Returning to her dorm after Christmas, Alejandra Cockrell found that she had a uninvited and unwanted roommate who moved in over the break – a rat.
Her roommate, Alexzandria Washington, freshman child development major, said the bottoms of the front and bathroom doors were chewed from end to end. Wood chippings were all over the place.
“I just thought our other roommate (did it), but (the front door) was chewed from the inside, and nothing was wrong with the outside,” Washington said.
But what sealed the deal were rat droppings, and the two-inch hole gnawed through the bottom of a kitchen cabinet.
“We left the (the dorm) really clean because we knew we were going to be gone for a few (weeks),” Washington said.
Cockrell contacted her resident adviser, who looked around the room.
Maintenance put out glue traps the next day.
After a week, Cockrell, freshman child development and premed major, and her roommates told maintenance that the rat was still living there.
They saw bits of rat hair stuck in the glue traps, but no rat.
Cockrell had her mom and uncle put out snap traps with peanut butter and poison.
“We told them the rat was still there,” Cockrell said.
Three weeks after the signs of the rat were first spotted, Cockrell asked Jason Andrews, community director for park north at student housing, to see about moving to a different dorm.
Cockrell and Washington moved into emergency housing for one night, and were then told that they would have to move back into their room in building three.
“We kept telling them we wanted to move to another room,” Cockrell said.
Cockrell said they brought their parents to talk to Andrews. Cockrell and Washington said they were moved to building four at the end of January.
Their rat problems did not end with the move to a new room or for their old roommates.
“We had rats on our balcony,” Washington said.
They put out poison and snap traps to get rid of the rats that had begun using their balcony as a caf?.
“They were straight chilling on the balcony,” Cockrell said.
Cockrell said she saw four rats out on the balcony at each one at a different time.
Cockrell said the poison worked best at getting rid of the rats, and they have not had any signs of rats in their room for over a month.
Kia Kay Lester, sophomore biology major, stayed in the dorm room after Cockrell and Washington moved out at the end of January.
Lester said a rat ate through two of her backpacks, one in February and one later April. A rat also ate through Lester roommate’s sweater and purse, and trash bags in the kitchen.
Lester said she made five calls to maintenance between January and April concerning rat droppings and the glue traps.
“Get maintenance was real quick to rid of the (rat) pellets,” Lester said.
Lester said she came close to moving out of the room when a rat ran across her foot while she was in the bathroom in early April.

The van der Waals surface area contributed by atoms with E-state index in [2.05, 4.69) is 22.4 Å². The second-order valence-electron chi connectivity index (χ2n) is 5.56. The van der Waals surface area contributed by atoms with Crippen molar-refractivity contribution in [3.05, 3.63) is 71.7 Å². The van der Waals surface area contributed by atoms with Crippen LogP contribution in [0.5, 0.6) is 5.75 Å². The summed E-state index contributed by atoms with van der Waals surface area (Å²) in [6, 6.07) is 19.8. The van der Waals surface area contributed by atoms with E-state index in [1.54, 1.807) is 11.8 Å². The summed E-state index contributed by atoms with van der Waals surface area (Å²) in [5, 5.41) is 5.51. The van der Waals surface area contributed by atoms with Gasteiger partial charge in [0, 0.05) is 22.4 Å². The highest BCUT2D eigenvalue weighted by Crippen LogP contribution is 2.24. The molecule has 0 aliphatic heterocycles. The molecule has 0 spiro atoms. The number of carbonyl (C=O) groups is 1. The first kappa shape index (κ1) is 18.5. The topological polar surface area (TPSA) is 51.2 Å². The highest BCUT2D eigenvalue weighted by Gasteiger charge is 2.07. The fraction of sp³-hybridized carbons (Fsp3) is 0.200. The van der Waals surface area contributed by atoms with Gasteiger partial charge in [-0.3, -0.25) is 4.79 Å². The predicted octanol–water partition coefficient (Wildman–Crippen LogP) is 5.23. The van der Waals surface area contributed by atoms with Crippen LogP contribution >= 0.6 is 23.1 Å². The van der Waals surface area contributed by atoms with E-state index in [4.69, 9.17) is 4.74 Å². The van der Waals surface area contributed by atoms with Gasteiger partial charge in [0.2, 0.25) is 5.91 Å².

“I was washing my face in the bathroom when my roommate said there was rat in the hallway,” Lester said. “She said it looked confused, and it banged right into my foot. After that, all I remember was running and hopping a lot.”
Lester said she has not had any problems lately, but she still sees rats outside at night.
Danielle Hoffman 19, freshman liberal studies, a roommate of Lester, said she has heard people at night talking about seeing rats outside.
“Last week someone was making a commotion, they said ‘Oh, my god there’s a rat.'” Hoffman said. “Personally I haven’t seen any, thank goodness.”
Stephen Reeves, supervisor of maintenance at Residential Life, said maintenance received reports of rats about two months ago but nothing recently. Reeves said he did not remember how many reports were received. He said Dewey Pest Control does monthly services in the dorms.
“Any pests reports we consider a priority,” Reeves said.
Maintenance is only allowed to use glue traps to catch rats and mice, not poison and snap traps.
Reeves said rat problems are not unique to CSUN and the surrounding area.
“This whole valley has a problem with rats,” he said.
Reeves said students living in the dorms have a number of ways to contact maintenance about rat problems, including filling out online reports to maintenance and telling their residential advisers.
“We do encourage (students) to keep their dorms clean,” Reeves said.
Peter Gallego, vice president of administration and finance for the Residence Halls Association, said the RHA has put out fliers alerting students about problems with rats or ants. Gallego said students can give RHA a call.
Gallego said that the topic of rat problems have been brought up at few general meetings, and RHA brought the issue to maintenance.
“We want to try to help residents to help resolve (pests problems),” Gallego said.
Cockrell and Washington said they have seen rats on the dorm grounds at night.
“We see them on the trees and on the walls,” Cockrell said. “And we just run away.”